It was struggling FC Koln who provided an escape, and while they were subsequently relegated, SC Sand snapped her up. “Things move so fast in football, in life in general, you don’t look back. But I remember sitting out in my garden one day and thinking it was only months before that I was in that terrible mindset, confidence shattered, a really bad spell in my life, and I just started getting emotional because I was thinking, ‘look where I am now?’ A starting player in a Bundesliga team. A club that felt like home, everything I ever wanted. And it was Colin who rejuvenated me. He saw the potential in me. My game just sky-rocketed. Because of him. Because of the belief he put back in me.”
The irony, then, Bell leaves SC Sand for . . . Ireland. “My club-mates were distraught, but I, at least, was still going to have him as my national coach. But we’ve done well. This is our sixth season in the Bundesliga, we’ve got to two cup finals, unprecedented for a club of our size. Financially we would be the smallest club in the league, but we punch way above our weight – we’re not big names, we’re not big talents, but we work damn hard.”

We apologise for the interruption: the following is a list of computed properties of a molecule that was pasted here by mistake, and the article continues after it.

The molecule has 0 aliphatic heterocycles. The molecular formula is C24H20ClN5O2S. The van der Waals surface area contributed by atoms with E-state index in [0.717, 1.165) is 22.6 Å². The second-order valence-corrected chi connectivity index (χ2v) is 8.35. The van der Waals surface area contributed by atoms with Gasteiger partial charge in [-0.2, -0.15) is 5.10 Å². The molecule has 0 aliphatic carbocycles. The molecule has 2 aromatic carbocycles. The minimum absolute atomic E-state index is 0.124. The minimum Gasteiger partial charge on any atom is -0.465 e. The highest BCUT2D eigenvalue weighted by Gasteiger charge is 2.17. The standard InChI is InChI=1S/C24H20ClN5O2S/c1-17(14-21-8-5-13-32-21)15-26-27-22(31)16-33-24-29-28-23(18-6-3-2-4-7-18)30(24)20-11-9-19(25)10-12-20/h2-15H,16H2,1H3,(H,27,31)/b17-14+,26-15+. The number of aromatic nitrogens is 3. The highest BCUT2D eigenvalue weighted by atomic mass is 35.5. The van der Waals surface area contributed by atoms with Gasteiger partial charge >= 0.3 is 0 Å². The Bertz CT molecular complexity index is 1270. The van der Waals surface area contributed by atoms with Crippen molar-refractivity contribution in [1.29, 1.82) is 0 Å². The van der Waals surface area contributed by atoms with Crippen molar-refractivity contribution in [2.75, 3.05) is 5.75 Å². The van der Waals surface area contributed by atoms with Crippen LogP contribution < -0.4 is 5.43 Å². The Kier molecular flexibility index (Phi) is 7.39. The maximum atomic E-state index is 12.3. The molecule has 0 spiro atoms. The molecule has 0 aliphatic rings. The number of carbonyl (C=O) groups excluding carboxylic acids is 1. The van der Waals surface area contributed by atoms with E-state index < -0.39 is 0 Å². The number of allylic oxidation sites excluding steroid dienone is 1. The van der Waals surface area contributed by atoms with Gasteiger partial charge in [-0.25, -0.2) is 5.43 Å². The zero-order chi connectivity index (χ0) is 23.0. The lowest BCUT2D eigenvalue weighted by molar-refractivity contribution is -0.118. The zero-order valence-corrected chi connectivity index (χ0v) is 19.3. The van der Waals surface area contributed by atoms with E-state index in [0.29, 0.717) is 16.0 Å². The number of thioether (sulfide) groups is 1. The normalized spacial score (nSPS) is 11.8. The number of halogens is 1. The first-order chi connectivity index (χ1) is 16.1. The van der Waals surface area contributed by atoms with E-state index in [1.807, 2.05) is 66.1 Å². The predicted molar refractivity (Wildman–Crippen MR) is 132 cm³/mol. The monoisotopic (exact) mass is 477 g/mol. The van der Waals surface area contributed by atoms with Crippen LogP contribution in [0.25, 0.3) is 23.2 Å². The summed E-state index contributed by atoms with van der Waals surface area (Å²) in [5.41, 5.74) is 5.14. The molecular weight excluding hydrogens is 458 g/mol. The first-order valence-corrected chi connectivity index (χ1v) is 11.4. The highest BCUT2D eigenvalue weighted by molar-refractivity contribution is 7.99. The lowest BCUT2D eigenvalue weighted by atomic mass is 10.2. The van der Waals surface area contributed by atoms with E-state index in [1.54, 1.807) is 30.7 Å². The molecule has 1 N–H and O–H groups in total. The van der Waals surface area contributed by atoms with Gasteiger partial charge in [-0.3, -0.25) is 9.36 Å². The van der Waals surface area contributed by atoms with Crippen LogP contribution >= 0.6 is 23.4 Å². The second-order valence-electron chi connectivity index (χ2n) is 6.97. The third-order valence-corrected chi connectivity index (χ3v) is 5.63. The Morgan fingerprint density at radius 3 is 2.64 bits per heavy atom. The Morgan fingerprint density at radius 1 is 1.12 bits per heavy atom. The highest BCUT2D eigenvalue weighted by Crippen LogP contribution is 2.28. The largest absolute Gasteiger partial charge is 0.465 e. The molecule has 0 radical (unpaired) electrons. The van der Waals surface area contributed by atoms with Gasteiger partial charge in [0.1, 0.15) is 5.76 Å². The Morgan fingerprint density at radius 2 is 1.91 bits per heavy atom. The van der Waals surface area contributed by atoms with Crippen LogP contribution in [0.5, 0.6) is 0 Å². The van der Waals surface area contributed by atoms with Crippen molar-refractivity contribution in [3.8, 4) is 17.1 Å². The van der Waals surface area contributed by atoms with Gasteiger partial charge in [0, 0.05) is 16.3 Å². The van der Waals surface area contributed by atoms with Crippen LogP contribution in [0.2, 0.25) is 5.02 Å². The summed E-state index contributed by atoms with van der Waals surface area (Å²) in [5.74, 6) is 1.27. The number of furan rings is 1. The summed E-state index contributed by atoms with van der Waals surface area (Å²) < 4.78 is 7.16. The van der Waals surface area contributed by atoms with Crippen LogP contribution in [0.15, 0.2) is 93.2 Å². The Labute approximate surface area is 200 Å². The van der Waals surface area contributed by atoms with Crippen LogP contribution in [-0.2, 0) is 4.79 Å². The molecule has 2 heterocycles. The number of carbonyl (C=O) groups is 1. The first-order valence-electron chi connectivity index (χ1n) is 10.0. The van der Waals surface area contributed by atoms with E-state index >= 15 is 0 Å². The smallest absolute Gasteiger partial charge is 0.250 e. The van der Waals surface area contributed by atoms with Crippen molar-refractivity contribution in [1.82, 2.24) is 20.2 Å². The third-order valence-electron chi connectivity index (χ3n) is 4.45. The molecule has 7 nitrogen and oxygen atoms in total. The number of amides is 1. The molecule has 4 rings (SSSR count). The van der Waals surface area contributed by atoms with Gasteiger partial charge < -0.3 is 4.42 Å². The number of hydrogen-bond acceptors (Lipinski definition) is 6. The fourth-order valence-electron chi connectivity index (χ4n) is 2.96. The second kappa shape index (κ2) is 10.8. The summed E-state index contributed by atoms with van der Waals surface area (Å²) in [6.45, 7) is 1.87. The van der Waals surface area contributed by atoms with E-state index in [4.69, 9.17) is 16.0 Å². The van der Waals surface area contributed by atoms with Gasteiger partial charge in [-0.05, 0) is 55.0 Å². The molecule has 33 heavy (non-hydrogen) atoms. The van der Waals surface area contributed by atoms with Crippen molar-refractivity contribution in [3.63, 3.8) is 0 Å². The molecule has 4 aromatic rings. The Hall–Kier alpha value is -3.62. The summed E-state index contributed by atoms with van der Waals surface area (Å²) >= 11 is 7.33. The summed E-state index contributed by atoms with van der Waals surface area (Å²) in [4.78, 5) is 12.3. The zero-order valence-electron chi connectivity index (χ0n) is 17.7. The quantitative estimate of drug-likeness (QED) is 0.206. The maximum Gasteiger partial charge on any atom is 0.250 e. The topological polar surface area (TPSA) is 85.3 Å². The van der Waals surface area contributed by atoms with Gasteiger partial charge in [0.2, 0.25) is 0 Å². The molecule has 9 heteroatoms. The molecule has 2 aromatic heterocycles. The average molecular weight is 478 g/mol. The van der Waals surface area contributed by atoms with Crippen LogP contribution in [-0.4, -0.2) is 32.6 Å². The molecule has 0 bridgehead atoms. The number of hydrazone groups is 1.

For the 30-year-old, who, with one eye on the future, completed her Uefa B coaching licence during the summer, the chief ambition is still to be part of an Irish team that qualifies for a major tournament. That, she says, is what she wants her legacy to be, not her role in the stand the squad took two and a bit years ago against the FAI over their grim treatment.
“And I’m proud of that, proud of us all. We were told we would never play for Ireland again if we carried out the strike. But we stood together, and ultimately we got what we wanted and we’re benefitting from it now. And that stand will leave an amazing legacy for the girls coming through. But for me, the ultimate legacy would be getting Ireland to the European Championships or the World Cup, to set those standards. That, more than anything, is what I want to leave behind.”